Trivium Pursuit

Classical Q&A

Q. My oldest child, a girl age twelve, is having a hard time working independently. She has a difficult time reading directions or explanations, and understanding what is required from her. She will read through her math lesson, then tell me she doesn’t get it. Whenever I sit down and read it to her and walk her through the examples, then she understands it perfectly. Any thoughts? – Carol in Illinois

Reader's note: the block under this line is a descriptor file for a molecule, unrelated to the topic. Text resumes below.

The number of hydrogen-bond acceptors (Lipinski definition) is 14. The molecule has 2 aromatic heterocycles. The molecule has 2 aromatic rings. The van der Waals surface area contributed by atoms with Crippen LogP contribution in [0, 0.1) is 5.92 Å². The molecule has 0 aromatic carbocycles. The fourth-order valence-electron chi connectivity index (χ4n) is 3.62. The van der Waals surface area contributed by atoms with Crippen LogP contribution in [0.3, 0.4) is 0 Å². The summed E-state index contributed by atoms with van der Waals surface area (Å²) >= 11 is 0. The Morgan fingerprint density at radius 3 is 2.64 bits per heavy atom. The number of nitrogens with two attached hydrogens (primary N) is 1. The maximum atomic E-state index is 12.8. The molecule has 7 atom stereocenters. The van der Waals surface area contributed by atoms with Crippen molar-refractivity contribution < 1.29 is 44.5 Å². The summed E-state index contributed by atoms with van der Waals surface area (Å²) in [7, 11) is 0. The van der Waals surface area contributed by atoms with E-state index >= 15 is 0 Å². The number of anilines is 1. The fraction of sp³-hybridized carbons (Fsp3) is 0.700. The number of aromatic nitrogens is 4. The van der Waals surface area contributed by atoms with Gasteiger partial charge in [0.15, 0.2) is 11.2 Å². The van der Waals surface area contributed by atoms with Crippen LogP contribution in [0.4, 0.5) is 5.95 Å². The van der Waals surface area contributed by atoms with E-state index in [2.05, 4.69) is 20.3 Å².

A. The government school professionals would likely call this a learning problem or disability or some such thing with a complicated label. I would call it normal. Both of my boys were like that until they were twelve or so. They wanted me sitting with them when they did math and grammar and Latin. I think my being near helped them to focus their attention. I remember that if Nate had to do his math alone, he would later come to me with a “?” next to half of the problems, meaning he couldn’t figure out how to do them, but if I sat next to him he rarely had a problem figuring out even the most difficult problem. There is nothing wrong with sitting near the child and helping. It gives him confidence and it motivates him to work diligently. And that’s exactly what we are attempting to do with our children: teaching them to work diligently and be confident in all their work. With some children it takes longer to learn this, so we must be patient. Young children just don’t fit into the classroom model of working at their desk all alone. Now that my children are older, I will never have to work another math problem with my children. It makes me cry to think about it. Oh, to have someone asking me to sit by him to do math again. I would gladly give him my entire day.

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